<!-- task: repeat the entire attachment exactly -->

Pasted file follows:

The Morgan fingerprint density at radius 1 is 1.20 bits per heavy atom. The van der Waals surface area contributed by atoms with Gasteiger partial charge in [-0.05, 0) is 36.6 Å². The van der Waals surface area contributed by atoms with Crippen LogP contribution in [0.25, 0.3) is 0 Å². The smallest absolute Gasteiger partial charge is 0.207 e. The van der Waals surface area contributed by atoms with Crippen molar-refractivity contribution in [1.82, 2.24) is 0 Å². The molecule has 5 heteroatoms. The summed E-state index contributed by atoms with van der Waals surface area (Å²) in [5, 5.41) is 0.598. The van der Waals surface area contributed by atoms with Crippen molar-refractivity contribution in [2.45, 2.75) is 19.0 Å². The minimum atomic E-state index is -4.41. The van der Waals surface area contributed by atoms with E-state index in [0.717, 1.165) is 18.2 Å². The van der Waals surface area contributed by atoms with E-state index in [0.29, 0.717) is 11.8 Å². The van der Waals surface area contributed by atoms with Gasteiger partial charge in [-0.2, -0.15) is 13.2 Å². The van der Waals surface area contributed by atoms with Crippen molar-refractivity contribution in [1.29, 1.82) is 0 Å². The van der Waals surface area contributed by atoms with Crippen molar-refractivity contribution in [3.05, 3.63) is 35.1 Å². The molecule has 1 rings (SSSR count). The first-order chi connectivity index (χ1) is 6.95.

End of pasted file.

The Morgan fingerprint density at radius 1 is 1.20 bits per heavy atom. The van der Waals surface area contributed by atoms with Gasteiger partial charge in [-0.05, 0) is 36.6 Å². The van der Waals surface area contributed by atoms with Crippen LogP contribution in [0.25, 0.3) is 0 Å². The smallest absolute Gasteiger partial charge is 0.207 e. The van der Waals surface area contributed by atoms with Crippen molar-refractivity contribution in [1.82, 2.24) is 0 Å². The molecule has 5 heteroatoms. The summed E-state index contributed by atoms with van der Waals surface area (Å²) in [5, 5.41) is 0.598. The van der Waals surface area contributed by atoms with Crippen molar-refractivity contribution in [2.45, 2.75) is 19.0 Å². The minimum atomic E-state index is -4.41. The van der Waals surface area contributed by atoms with E-state index in [0.717, 1.165) is 18.2 Å². The van der Waals surface area contributed by atoms with E-state index in [0.29, 0.717) is 11.8 Å². The van der Waals surface area contributed by atoms with Gasteiger partial charge in [-0.2, -0.15) is 13.2 Å². The van der Waals surface area contributed by atoms with Crippen molar-refractivity contribution in [1.29, 1.82) is 0 Å². The van der Waals surface area contributed by atoms with Crippen molar-refractivity contribution in [3.05, 3.63) is 35.1 Å². The molecule has 1 rings (SSSR count). The first-order chi connectivity index (χ1) is 6.95.